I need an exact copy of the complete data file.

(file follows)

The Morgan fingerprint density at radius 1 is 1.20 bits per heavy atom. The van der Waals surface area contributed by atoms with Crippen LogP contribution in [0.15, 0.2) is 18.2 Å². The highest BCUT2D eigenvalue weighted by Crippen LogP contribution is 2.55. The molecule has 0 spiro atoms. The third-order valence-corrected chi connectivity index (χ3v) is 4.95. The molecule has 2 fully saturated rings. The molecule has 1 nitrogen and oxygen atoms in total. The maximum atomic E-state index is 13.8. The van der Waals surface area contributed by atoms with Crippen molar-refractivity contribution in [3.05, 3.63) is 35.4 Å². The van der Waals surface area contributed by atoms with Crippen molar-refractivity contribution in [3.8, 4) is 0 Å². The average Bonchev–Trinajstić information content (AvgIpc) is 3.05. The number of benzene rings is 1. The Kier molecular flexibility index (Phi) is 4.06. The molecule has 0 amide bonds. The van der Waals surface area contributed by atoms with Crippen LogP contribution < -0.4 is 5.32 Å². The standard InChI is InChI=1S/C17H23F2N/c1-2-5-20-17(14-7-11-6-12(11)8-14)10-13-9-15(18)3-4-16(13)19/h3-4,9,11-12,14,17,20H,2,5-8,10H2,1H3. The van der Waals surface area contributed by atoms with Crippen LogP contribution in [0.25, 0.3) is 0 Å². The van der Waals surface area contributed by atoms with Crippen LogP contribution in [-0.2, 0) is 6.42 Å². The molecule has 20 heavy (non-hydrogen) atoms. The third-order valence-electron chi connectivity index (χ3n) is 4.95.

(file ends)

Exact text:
The Morgan fingerprint density at radius 1 is 1.20 bits per heavy atom. The van der Waals surface area contributed by atoms with Crippen LogP contribution in [0.15, 0.2) is 18.2 Å². The highest BCUT2D eigenvalue weighted by Crippen LogP contribution is 2.55. The molecule has 0 spiro atoms. The third-order valence-corrected chi connectivity index (χ3v) is 4.95. The molecule has 2 fully saturated rings. The molecule has 1 nitrogen and oxygen atoms in total. The maximum atomic E-state index is 13.8. The van der Waals surface area contributed by atoms with Crippen molar-refractivity contribution in [3.05, 3.63) is 35.4 Å². The van der Waals surface area contributed by atoms with Crippen molar-refractivity contribution in [3.8, 4) is 0 Å². The average Bonchev–Trinajstić information content (AvgIpc) is 3.05. The number of benzene rings is 1. The Kier molecular flexibility index (Phi) is 4.06. The molecule has 0 amide bonds. The van der Waals surface area contributed by atoms with Crippen LogP contribution < -0.4 is 5.32 Å². The standard InChI is InChI=1S/C17H23F2N/c1-2-5-20-17(14-7-11-6-12(11)8-14)10-13-9-15(18)3-4-16(13)19/h3-4,9,11-12,14,17,20H,2,5-8,10H2,1H3. The van der Waals surface area contributed by atoms with Crippen LogP contribution in [0.25, 0.3) is 0 Å². The van der Waals surface area contributed by atoms with Crippen LogP contribution in [-0.2, 0) is 6.42 Å². The molecule has 20 heavy (non-hydrogen) atoms. The third-order valence-electron chi connectivity index (χ3n) is 4.95.